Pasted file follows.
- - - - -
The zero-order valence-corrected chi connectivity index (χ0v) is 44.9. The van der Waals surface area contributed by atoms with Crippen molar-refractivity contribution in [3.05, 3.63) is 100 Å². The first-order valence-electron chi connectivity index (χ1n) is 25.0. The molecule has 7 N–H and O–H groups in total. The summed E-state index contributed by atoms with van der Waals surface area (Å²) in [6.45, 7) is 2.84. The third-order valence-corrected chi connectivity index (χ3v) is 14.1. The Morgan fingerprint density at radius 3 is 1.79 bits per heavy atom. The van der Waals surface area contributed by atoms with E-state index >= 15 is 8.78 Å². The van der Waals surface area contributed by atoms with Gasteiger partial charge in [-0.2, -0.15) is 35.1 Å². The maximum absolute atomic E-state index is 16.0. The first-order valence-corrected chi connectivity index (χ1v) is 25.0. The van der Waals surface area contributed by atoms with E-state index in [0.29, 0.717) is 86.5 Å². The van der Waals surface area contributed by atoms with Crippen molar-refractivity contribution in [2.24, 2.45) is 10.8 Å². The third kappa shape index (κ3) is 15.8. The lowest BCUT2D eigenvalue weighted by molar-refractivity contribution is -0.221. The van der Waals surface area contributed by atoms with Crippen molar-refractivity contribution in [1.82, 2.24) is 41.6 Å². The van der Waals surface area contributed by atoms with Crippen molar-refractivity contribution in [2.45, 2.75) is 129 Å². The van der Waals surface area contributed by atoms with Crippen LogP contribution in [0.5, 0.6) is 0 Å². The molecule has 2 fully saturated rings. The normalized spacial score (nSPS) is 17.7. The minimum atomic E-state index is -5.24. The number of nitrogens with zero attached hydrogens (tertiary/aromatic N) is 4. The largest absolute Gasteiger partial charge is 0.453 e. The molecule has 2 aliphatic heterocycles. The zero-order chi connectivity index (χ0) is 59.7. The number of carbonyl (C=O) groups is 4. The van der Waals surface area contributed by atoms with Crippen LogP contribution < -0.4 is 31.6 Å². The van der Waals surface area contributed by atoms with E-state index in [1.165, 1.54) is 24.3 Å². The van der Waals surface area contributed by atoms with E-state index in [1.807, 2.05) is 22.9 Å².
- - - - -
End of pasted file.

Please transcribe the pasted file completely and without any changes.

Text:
The zero-order valence-corrected chi connectivity index (χ0v) is 44.9. The van der Waals surface area contributed by atoms with Crippen molar-refractivity contribution in [3.05, 3.63) is 100 Å². The first-order valence-electron chi connectivity index (χ1n) is 25.0. The molecule has 7 N–H and O–H groups in total. The summed E-state index contributed by atoms with van der Waals surface area (Å²) in [6.45, 7) is 2.84. The third-order valence-corrected chi connectivity index (χ3v) is 14.1. The Morgan fingerprint density at radius 3 is 1.79 bits per heavy atom. The van der Waals surface area contributed by atoms with E-state index >= 15 is 8.78 Å². The van der Waals surface area contributed by atoms with Gasteiger partial charge in [-0.2, -0.15) is 35.1 Å². The maximum absolute atomic E-state index is 16.0. The first-order valence-corrected chi connectivity index (χ1v) is 25.0. The van der Waals surface area contributed by atoms with E-state index in [0.29, 0.717) is 86.5 Å². The van der Waals surface area contributed by atoms with Crippen molar-refractivity contribution in [2.24, 2.45) is 10.8 Å². The third kappa shape index (κ3) is 15.8. The lowest BCUT2D eigenvalue weighted by molar-refractivity contribution is -0.221. The van der Waals surface area contributed by atoms with Crippen molar-refractivity contribution in [1.82, 2.24) is 41.6 Å². The van der Waals surface area contributed by atoms with Crippen molar-refractivity contribution in [2.45, 2.75) is 129 Å². The van der Waals surface area contributed by atoms with Crippen LogP contribution in [0.5, 0.6) is 0 Å². The molecule has 2 fully saturated rings. The normalized spacial score (nSPS) is 17.7. The minimum atomic E-state index is -5.24. The number of nitrogens with zero attached hydrogens (tertiary/aromatic N) is 4. The largest absolute Gasteiger partial charge is 0.453 e. The molecule has 2 aliphatic heterocycles. The zero-order chi connectivity index (χ0) is 59.7. The number of carbonyl (C=O) groups is 4. The van der Waals surface area contributed by atoms with Crippen LogP contribution < -0.4 is 31.6 Å². The van der Waals surface area contributed by atoms with E-state index in [1.165, 1.54) is 24.3 Å². The van der Waals surface area contributed by atoms with E-state index in [1.807, 2.05) is 22.9 Å².